The full Senate is scheduled to vote on Betsy DeVos’ nomination to lead the Department of Education tomorrow (February 7) at noon EST. Ahead of that vote, Democrats in the Senate are holding court in an attempt to shift the numbers in favor of a no vote.
Senator Bob Casey (D-Pa.) tweeted ahead of the action:
We have one more day to convince a Republican to vote no on the nomination of Betsy DeVos. Keep calling.— Senator Bob Casey (@SenBobCasey) February 6, 2017
The Hill confirmed the all-night talkathon via a spokesperson for Senator Patty Murray (D-Wash.)—the ranking Democrat on the Senate Health, Education, Labor and Pensions Committee, which held DeVos’ hearing last month: “Democrats plan to keep the floor open and there will be speeches over the night in this final push.”
Senate Democrats oppose DeVos across the board, citing ethics concerns, her lack of experience with the public school system, her lack of familiarity with the Individuals with Disabilities Education Act, her financial ties to the GOP and her refusal to support the previous administration’s Title IX guidance on handling sexual assault for cisgender and trans students on college campuses.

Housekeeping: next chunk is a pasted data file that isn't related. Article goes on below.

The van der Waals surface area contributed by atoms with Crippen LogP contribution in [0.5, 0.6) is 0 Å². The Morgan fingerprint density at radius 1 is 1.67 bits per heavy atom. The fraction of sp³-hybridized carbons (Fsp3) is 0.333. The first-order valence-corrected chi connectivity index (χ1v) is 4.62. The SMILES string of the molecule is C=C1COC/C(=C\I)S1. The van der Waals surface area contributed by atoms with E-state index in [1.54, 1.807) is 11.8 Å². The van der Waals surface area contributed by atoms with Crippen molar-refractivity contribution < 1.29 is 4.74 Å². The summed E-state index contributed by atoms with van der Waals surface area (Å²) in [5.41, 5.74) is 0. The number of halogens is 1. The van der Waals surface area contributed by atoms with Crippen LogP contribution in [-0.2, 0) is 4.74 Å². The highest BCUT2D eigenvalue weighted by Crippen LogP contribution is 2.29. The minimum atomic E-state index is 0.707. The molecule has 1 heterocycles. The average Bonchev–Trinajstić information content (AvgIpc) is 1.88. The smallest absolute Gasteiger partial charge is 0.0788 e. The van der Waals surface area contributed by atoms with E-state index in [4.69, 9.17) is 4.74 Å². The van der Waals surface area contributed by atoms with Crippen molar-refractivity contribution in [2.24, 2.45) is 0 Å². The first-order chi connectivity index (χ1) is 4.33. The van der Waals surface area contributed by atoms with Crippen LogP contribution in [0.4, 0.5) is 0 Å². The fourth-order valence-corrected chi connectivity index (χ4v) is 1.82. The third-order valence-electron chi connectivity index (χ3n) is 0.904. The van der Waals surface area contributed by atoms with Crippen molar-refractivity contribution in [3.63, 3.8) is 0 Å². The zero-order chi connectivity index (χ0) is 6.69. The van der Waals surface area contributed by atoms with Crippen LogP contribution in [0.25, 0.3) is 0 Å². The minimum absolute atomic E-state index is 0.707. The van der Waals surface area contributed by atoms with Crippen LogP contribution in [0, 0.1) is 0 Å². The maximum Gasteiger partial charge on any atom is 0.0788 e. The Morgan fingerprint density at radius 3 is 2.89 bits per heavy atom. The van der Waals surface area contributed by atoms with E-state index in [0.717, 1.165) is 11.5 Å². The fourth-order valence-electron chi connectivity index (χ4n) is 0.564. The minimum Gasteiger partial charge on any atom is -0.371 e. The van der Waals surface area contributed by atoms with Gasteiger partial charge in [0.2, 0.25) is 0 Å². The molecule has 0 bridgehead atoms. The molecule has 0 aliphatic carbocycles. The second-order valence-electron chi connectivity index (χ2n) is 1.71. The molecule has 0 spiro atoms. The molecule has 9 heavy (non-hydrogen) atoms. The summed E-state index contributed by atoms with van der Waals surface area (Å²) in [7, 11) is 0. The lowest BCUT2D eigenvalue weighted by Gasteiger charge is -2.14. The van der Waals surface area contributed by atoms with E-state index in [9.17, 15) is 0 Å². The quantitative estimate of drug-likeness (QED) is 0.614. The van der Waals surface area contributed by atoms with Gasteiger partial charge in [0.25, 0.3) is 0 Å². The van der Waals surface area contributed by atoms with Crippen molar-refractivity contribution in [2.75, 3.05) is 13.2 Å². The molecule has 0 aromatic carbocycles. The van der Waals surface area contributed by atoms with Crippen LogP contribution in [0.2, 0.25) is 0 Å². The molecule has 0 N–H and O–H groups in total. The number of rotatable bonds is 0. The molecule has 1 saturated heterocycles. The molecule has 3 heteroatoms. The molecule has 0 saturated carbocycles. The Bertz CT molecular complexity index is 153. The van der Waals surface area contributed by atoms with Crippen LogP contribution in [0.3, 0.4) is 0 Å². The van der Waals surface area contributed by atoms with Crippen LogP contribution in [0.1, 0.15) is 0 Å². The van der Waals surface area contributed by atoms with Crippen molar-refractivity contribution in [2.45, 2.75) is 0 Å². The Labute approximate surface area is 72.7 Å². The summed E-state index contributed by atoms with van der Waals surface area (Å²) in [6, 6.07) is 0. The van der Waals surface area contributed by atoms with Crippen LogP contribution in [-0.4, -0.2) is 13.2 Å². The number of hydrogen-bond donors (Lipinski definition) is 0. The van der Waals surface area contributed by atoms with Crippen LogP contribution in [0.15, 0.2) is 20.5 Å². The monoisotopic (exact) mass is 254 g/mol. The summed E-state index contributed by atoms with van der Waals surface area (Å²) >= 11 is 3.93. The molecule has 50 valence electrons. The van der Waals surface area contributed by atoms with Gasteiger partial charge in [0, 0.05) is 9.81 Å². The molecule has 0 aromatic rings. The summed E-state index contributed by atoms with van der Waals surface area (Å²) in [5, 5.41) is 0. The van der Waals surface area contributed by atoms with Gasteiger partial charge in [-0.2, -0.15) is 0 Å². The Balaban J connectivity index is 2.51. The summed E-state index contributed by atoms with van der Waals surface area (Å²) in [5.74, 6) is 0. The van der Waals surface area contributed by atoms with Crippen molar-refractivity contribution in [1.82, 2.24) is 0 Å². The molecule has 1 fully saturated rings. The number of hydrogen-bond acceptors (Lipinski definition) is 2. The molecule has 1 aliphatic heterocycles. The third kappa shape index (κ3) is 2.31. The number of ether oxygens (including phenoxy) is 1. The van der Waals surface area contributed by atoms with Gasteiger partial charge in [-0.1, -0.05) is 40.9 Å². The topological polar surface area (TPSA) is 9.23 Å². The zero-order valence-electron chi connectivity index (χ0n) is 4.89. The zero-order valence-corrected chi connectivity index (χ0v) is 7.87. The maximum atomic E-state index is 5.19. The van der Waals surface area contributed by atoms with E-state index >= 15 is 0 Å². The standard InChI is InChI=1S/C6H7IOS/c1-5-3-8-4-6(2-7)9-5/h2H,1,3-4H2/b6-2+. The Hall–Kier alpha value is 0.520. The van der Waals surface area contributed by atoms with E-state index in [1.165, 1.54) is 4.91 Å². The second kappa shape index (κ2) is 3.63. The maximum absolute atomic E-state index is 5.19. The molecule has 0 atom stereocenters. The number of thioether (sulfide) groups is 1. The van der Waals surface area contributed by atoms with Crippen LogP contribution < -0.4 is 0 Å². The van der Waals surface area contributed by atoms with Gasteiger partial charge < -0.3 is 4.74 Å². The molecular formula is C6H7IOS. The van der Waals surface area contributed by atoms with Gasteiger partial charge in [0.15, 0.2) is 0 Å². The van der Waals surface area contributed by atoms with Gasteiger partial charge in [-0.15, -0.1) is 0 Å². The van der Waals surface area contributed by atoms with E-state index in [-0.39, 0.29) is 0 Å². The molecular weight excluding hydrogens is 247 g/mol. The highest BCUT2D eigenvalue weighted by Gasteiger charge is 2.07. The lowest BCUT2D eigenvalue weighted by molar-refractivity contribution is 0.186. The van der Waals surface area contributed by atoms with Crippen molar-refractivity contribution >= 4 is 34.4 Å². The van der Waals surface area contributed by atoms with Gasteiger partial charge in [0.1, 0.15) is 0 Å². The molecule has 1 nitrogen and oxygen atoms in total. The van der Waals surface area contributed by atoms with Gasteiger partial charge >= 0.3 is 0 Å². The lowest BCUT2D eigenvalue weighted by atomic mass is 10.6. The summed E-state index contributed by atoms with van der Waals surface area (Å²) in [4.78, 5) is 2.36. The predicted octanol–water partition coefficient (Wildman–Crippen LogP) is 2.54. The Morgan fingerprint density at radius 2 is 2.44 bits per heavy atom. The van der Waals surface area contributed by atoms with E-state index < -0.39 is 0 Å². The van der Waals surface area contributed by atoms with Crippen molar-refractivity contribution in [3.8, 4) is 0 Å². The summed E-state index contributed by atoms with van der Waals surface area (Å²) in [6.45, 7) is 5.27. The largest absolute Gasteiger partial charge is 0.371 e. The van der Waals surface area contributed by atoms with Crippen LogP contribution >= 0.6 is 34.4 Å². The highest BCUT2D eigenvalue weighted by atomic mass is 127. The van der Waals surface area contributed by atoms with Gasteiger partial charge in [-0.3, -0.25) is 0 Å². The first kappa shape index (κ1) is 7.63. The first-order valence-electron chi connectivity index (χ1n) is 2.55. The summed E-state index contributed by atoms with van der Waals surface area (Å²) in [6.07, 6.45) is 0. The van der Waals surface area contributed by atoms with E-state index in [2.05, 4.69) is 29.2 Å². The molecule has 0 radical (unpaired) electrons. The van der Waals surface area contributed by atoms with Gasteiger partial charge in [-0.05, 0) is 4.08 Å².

What both charter schools and vouchers have in common, say critics, is that they perpetuate the racial segregation of U.S. schools, even as the nation’s school-age population grows ever more diverse. While minority parents are being given more choices about where to enroll their children, these choices rarely extend to schools that are more integrated by race or ethnicity, critics say. Instead, the choices for families in low-income, minority-dominated school districts are often between low-performing public schools and alternatives such as charters or voucher-dependent private schools with similar student bodies.
Two Republican senators—Lisa Murkowski (R-Alaska) and Susan Collins (R-Maine)—have already said that they will not support DeVos during the vote (despite voting for her in committee). Senators and activists are urging people to call GOP senators who might be open to voting against the nominee. If they hold party lines, the final vote will be 50 for and 50 against, leaving Vice President Mike Pence to cast the tie-breaking vote. The American Federation of Teachers’ calling tool urges users to encourage their senators to vote no on DeVos for secretary of education.